Getting a Grip on Life
I am not a grease monkey.
Maybe my Y chromosome is defunct, but I just do not enjoy working on engines. A carburetor might as well be a cantaloupe. So the annual maintenance of the family riding lawn mower pushes the boundaries of my mechanical repertoire.
However, all chores must eventually be done. Armed with YouTube-generated false confidence, I wheeled the lawn mower into the garage and gave it a go.
Within a few minutes, the cover was disassembled and the battery disconnected. With deft and ease, I switched out the air filter, changed the spark plug and drained the oil. Replacing the oil filter was all that remained. As I began my first twist, a fleeting thought passed through my mind: “What will I do with the rest of my day?” As it turned out, my afternoon was booked.
What followed could best be described as The Odyssey meets The Three Stooges. It was two hours of slapstick and tragedy as I journeyed through increasingly ridiculous attempts to remove the filter. Muscle it off? Never budged. Extra-large wrench? Not big enough. Oil filter wrench? Worthless. Begging and cursing? Not helpful. What other tools do we have? Nothing worked.
My immediate response was to buy a new lawn mower, drag this clearly defective model into the yard and proclaim it as a piece of modern art entitled “YouTube lied.”
Finally, I did what all perplexed men eventually do. I found an old guy. Old men are amazing. They’ve seen it all. They’ve broken it. They’ve pieced it back together. I fetched Ed from down the road. He brought more tools, strange and magical tools, but an hour later, the filter remained. It mocked me.
I needed another old guy, one with enough mechanical daredevil to attempt “unconventional” solutions. I called my father-in-law, Ray, who had one last ditch solution: ram a spike through it and use a long steel pipe for leverage.
I did as I was told. Admittedly, hammering a spike through the heart of the oil filter was satisfying, but I remained a skeptic. I found a pipe, slotted it over the spike and gave it one last hernia-inducing heave. The oil filter begrudgingly released. The fight was over. Sweating. Sore. I was the victor.
A few days later, the guys at work were handling the usual Monday-morning watercooler updates, and I rolled out the story. Self-humiliation always plays well to this crowd. We all laughed at my plight and returned to work with the memory of misadventure soon to fade.
Billy Phelps approached me a few weeks later and asked if we could talk in his office. Billy serves as our communications technology coordinator on the computing services team. You’d love Billy if you met him, and you’d respect him if you worked with him. Everybody does.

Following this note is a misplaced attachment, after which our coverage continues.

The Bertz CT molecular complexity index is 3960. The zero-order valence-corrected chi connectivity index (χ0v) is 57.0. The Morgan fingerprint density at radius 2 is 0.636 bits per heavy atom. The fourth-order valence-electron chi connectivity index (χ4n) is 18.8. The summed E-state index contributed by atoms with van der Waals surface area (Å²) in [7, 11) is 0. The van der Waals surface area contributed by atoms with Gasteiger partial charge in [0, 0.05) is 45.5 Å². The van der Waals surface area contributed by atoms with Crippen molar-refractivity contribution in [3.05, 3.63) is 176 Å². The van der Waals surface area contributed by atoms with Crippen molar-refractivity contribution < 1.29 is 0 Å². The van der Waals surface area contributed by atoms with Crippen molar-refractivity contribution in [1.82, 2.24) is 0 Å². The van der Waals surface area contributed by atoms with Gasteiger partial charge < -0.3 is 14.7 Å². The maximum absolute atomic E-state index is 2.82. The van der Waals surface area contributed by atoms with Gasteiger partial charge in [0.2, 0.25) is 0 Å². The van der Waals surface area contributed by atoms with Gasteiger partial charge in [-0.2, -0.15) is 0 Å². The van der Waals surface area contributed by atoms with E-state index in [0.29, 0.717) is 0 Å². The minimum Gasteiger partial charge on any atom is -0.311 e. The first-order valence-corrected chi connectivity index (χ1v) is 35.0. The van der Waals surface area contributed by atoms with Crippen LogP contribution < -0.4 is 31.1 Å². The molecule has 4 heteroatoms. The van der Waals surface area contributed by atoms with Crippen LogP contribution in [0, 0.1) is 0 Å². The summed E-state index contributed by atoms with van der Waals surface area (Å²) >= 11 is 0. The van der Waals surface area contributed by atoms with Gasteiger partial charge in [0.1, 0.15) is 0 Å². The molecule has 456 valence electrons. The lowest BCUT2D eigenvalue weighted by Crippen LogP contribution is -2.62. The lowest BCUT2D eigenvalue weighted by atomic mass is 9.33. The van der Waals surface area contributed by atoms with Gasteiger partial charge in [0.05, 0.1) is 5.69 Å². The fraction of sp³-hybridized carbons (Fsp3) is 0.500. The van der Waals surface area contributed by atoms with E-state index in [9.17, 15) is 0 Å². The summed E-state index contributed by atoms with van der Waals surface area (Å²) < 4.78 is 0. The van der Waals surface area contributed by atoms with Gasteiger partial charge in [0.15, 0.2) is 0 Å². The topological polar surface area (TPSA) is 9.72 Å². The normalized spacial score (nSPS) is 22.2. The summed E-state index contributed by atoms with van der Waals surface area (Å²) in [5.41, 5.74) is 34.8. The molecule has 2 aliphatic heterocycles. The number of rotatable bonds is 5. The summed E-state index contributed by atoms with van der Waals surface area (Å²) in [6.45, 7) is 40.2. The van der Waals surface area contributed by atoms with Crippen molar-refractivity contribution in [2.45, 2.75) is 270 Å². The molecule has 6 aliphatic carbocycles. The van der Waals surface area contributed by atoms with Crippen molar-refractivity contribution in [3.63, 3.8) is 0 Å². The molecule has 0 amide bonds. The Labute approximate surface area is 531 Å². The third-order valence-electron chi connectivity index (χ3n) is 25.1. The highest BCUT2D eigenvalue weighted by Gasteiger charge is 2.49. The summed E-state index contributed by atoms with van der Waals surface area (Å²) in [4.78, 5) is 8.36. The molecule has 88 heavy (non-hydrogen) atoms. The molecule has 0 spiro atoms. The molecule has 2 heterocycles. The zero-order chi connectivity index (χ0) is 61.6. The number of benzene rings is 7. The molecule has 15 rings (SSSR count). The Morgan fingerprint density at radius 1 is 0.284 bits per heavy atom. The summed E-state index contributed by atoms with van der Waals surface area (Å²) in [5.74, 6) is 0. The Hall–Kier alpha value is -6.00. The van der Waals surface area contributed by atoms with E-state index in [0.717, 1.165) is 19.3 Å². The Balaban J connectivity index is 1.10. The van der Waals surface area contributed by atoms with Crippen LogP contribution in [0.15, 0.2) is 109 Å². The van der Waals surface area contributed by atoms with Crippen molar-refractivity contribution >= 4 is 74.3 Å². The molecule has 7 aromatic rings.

He smiles every day. He always makes time for people (even though he has little to spare). His first response is “yes.” And he works like a coal miner on deadline. So when Billy asks to talk, you oblige.
Once in his office, Billy launched into his speech with a surprisingly serious tone. “Your story the other day got me thinking, Adam. Every man needs two things in this life. The first thing is love, and you have that with Summer (my wife). The second thing every man needs is a good set of Channellocks.”
Billy then pulled a set of gargantuan Channellocks out from under the desk and presented it like a Christmas puppy. At almost 2-feet-long with a metal mouth and shiny blue handles, these Channellocks must have been bought at an aircraft carrier rummage sale.
It’s difficult to properly respond to that type of genuine kindness. I shook Billy’s hand and carried my new Channellocks down the hall to my office (receiving a few questioning looks along the way).
These are the moments that make me cherish working here at Noble. These simple personal interactions reveal the character of our people.
Great employees are not exclusive to Noble, but toss an oil filter down any hall here and you’re bound to hit a dozen people you’d love to know.
Most every organization has a set of core values, and Noble is no different. These three statements reside in our organizational ethos: Begin with humility. Put words into action. Build together.
The ideas are written on paper, but it is our employees who breathe life into them. People like Billy, who model modesty, compassion and thoughtfulness every day.
The depth of integrity manifests in simple meaningful acts, which give rise to unity. A unified team is an unstoppable force, and that’s all an organization really needs.
Oh, and a good pair of Channellocks doesn’t hurt either.